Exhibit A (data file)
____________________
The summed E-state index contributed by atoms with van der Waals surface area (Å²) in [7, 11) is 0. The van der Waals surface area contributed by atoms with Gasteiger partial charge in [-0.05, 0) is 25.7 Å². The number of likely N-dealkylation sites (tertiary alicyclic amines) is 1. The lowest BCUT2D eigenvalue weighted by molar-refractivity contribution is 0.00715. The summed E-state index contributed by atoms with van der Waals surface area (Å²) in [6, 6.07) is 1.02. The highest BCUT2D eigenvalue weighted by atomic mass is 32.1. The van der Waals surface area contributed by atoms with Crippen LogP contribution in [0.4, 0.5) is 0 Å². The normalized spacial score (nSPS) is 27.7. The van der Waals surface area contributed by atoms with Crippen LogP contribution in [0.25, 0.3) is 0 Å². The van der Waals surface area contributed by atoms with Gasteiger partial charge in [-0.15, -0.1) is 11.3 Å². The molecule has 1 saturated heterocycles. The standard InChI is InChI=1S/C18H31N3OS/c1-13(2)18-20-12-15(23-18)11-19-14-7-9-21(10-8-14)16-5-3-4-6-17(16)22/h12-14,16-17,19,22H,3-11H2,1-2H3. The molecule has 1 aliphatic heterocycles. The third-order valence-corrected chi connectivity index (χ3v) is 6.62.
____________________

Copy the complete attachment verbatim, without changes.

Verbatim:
The summed E-state index contributed by atoms with van der Waals surface area (Å²) in [7, 11) is 0. The van der Waals surface area contributed by atoms with Gasteiger partial charge in [-0.05, 0) is 25.7 Å². The number of likely N-dealkylation sites (tertiary alicyclic amines) is 1. The lowest BCUT2D eigenvalue weighted by molar-refractivity contribution is 0.00715. The summed E-state index contributed by atoms with van der Waals surface area (Å²) in [6, 6.07) is 1.02. The highest BCUT2D eigenvalue weighted by atomic mass is 32.1. The van der Waals surface area contributed by atoms with Crippen LogP contribution in [0.4, 0.5) is 0 Å². The normalized spacial score (nSPS) is 27.7. The van der Waals surface area contributed by atoms with Crippen LogP contribution in [0.25, 0.3) is 0 Å². The van der Waals surface area contributed by atoms with Gasteiger partial charge in [-0.15, -0.1) is 11.3 Å². The molecule has 1 saturated heterocycles. The standard InChI is InChI=1S/C18H31N3OS/c1-13(2)18-20-12-15(23-18)11-19-14-7-9-21(10-8-14)16-5-3-4-6-17(16)22/h12-14,16-17,19,22H,3-11H2,1-2H3. The molecule has 1 aliphatic heterocycles. The third-order valence-corrected chi connectivity index (χ3v) is 6.62.